Tuesday, June 8, 2010

My Blog Has Been Hijacked . . .

. . . by my husband because he thought you needed to see this picture:

Here is the head wound being treated. This is the best picture I had, taken by a friend's cell phone. Unfortunately, I did not have my own camera as I did not know that my wife would be walking into the car door.

I will add that the wound looked very painful and worse in person. Hope you enjoy the visual element. I'm taking my pillow and blanket out to the doghouse.

I now return this blog to its rightful owner (who may or may not delete this post).

Sunday, June 6, 2010

Like I've Said, I'm All Kinds of Awesome

There is seriously something wrong with my depth perception. Or my brain. Or my existence in general. I have issues with running into things, colliding into inanimate objects, failing to account for things like, say, my forehead. First there was this little situation in which my washing machine won. That particular battle was further chronicled here. And, yeah, sure, that all happened almost a year and a half ago--before we even knew our second child was going to be born--but I assure you that there have been bumps, bruises, lumps, and cuts since then. I'm not the most graceful ballerina in the bunch. (Ballerina=ahem. I chose swimming because it didn't require a whole lot of grace.)

Yesterday was a busy day. We had a memorial service in the morning and into the afternoon. Then we had a graduation party which we could only stop by for a few minutes before rushing over to a surprise 60th birthday party. While at the graduation party I mentioned that we needed to leave in a half hour to get to the next party on time. My friend informed me that the next party started at 6:00 pm. I was sure it started at 6:30. I said as much. Said, in fact, that I was 95% sure but I'd better go out to the car and grab the flier. So, in my one inch heels--and I rarely wear heels on account of the fact that they make me taller than my spouse--I kind of trotted out to the car. It was kind of like any female love interest running down the street, in the rain, attempting to hail any taxi cab, in any romantic comedy, set in New York City. She frolics, somewhat resembling a cross between a peacock and a gazelle. Her eyeliner is running because this is the part in the movie where she thinks the male lead doesn't actually love her anymore and she's trying to get away--to go anywhere--quickly. It's just that those heels, the ones that wardrobe told her to wear, are getting in the way of a speedy escape. But dang it if her calves look so good. Except I wasn't in New York hailing a taxi. My mascara wasn't running--yet. And because of the aforementioned lack of grace I did not look like the female love interest. No. I looked like the quirky neighbor who is only there for comedic effect.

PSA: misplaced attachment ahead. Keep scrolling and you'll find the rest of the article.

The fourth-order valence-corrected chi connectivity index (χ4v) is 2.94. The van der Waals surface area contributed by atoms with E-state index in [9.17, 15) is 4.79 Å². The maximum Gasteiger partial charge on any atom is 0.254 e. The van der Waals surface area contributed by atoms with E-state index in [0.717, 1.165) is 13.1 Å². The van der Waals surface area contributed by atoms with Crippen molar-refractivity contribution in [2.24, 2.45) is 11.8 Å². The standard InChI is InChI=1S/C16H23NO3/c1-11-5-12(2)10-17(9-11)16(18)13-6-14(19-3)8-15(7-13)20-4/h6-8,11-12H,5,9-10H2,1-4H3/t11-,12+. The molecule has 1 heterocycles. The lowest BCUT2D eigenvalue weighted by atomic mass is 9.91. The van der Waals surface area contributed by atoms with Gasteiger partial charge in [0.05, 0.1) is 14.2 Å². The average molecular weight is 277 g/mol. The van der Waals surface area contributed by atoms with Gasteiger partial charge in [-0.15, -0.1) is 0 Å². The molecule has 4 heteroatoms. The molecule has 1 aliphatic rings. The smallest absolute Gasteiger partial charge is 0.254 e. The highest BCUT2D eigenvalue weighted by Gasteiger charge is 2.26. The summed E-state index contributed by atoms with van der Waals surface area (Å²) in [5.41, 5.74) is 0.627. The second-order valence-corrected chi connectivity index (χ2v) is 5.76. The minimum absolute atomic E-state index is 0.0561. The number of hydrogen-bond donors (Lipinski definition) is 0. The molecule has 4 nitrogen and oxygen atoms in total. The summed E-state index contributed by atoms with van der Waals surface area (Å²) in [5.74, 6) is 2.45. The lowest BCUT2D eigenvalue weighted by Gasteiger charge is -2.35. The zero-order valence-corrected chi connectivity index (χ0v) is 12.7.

I ran up alongside the car, inserted Troy's key into the hole, twisted it, yanked the door open and bent to grab the birthday flier. There was just one problem. I'm not entirely sure what the problem was as there didn't appear to be any witnesses. I can only guess that I got a little overzealous and bent down before I had properly cleared the door. The edge, where the top of the door meets the side, collided with my (you guessed it) forehead. And boy howdy did it ever hit my head hard. I slammed my hand onto my head, said a word I never say, dropped to the ground--out of pain or humiliation I'll never know--and started to cry. After a few moments kneeling there by my car I managed to climb into the passenger seat. That's when I pulled my hand away from my head and found the blood.

Because I am filled with all kinds of awesome. I used to want to be an actress (read: still want to be an actress) and I think we can agree that that is one goal better left unachieved. Can you even imagine? I would so be the girl who fell flat on her face on the red carpet.